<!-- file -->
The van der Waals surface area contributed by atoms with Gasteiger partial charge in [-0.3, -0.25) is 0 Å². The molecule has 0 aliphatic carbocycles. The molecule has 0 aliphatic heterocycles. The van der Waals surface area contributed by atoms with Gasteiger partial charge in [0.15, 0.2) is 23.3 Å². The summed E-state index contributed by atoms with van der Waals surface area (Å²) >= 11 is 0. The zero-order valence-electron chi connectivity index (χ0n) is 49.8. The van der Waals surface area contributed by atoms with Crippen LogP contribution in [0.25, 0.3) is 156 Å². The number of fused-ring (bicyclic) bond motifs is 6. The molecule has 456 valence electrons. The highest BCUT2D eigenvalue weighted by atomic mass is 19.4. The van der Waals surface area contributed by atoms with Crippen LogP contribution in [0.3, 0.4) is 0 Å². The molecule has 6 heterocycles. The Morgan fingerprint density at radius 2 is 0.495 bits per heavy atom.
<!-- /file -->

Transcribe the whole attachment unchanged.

The van der Waals surface area contributed by atoms with Gasteiger partial charge in [-0.3, -0.25) is 0 Å². The molecule has 0 aliphatic carbocycles. The molecule has 0 aliphatic heterocycles. The van der Waals surface area contributed by atoms with Gasteiger partial charge in [0.15, 0.2) is 23.3 Å². The summed E-state index contributed by atoms with van der Waals surface area (Å²) >= 11 is 0. The zero-order valence-electron chi connectivity index (χ0n) is 49.8. The van der Waals surface area contributed by atoms with Crippen LogP contribution in [0.25, 0.3) is 156 Å². The number of fused-ring (bicyclic) bond motifs is 6. The molecule has 456 valence electrons. The highest BCUT2D eigenvalue weighted by atomic mass is 19.4. The van der Waals surface area contributed by atoms with Crippen LogP contribution in [0.3, 0.4) is 0 Å². The molecule has 6 heterocycles. The Morgan fingerprint density at radius 2 is 0.495 bits per heavy atom.